a. The first prosecution resulted in an acquittal or in a conviction, or in an improper termination as defined in section 2C:1-9 and the subsequent prosecution is based on the same conduct, unless (1) the offense of which the defendant was formerly convicted or acquitted and the offense for which he is subsequently prosecuted each requires proof of a fact not required by the other and the law defining each of such offenses is intended to prevent a substantially different harm or evil or (2) the offense for which the defendant is subsequently prosecuted is intended to prevent a substantially more serious harm or evil than the offense of which he was formerly convicted or acquitted or (3) the second offense was not consummated when the former trial began . . .

N.J.S.A. 2C:1-1, which directs the application of the Code's procedural provisions to pending criminal prosecutions, states:

c. In any case pending on or initiated after the effective date of the code involving an offense committed prior to such date:

(1) The procedural provisions of the Code shall govern, insofar as they are justly applicable and their application does not introduce confusion or delay . . .

We now hold that the statutory jeopardy bar contained in N.J.S.A. 2C:1-11 of the Code is a procedural provision within the meaning of N.J.S.A. 2C:1-1c(1) and that it can be applied to bar criminal prosecutions that were pending on the effective date of the enactment of the Code. We also hold that this statutory jeopardy bar, under the standards of N.J.S.A. 2C:1-1c(1), is not "justly applicable" to defendant in the circumstances of this case, and, further, that its application would introduce undue confusion and delay. We therefore conclude that N.J.S.A. 2C:1-11 cannot be invoked to bar defendant's conviction and sentence, and, accordingly, affirm the judgment of the Appellate Division.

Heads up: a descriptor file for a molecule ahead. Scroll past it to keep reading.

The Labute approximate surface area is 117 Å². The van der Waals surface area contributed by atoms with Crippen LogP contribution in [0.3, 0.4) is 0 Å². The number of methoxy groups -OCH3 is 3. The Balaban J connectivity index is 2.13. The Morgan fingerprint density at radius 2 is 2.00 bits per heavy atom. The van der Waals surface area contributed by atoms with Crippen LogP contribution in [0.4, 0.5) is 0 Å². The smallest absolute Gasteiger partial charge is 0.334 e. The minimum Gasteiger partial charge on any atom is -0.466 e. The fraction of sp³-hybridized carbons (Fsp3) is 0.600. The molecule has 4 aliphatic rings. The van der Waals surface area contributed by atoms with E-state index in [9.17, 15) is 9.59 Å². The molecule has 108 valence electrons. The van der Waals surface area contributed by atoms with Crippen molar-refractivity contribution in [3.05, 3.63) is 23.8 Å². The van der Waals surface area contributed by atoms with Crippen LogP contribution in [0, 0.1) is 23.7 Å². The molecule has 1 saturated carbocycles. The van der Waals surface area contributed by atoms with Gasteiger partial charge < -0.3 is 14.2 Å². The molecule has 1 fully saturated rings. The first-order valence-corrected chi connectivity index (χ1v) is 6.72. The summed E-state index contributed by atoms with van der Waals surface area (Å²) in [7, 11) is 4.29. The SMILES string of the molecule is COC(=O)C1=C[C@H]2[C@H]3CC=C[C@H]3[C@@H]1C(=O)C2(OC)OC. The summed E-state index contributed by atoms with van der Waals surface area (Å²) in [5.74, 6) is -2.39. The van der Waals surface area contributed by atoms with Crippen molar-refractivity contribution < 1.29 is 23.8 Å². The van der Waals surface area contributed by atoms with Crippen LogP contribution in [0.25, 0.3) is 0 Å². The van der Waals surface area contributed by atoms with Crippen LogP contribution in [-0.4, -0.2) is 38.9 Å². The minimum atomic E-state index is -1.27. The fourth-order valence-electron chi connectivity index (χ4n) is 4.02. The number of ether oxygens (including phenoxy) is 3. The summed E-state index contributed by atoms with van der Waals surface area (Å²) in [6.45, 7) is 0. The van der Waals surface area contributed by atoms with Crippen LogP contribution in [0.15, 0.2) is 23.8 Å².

I

We note, at the outset, the absence of any dispute that on the effective date of the Code's enactment, September 1, 1979, defendant's criminal prosecution was still pending. He had been found guilty of the charges relating to the bank robbery as a result of his guilty plea on June 18, 1979. He had not, however, been sentenced on these charges on September 1, 1979. In State v. Molnar, 81 N.J. 475 (1980), we viewed the term "pending case" to embrace undecided appeals as well as ongoing trials. Id. at 488. Clearly defendant's case was "pending" under N.J.S.A. 2C:1-1c(1) on the effective date of the Code.

It is particularly important to make clear at the outset that this case does not pose a confrontation between the judiciary and other branches of government as to whether the particular exercise of a governmental power properly belongs to the judicial branch to the exclusion of the others. E.g., Winberry v. Salisbury, 5 N.J. 240 (1950), cert. den., 340 U.S. 877, 71 S. Ct. 123, 95 L. Ed. 638 (1950); Busik v. Levine, 63 N.J. 351 (1973); State v. Leonardis, 71 N.J. 85 (1976) (Leonardis I); State v. Leonardis, 73 N.J. 360 (1977) (Leonardis II). Nor does it entail the identification or proper classification of ...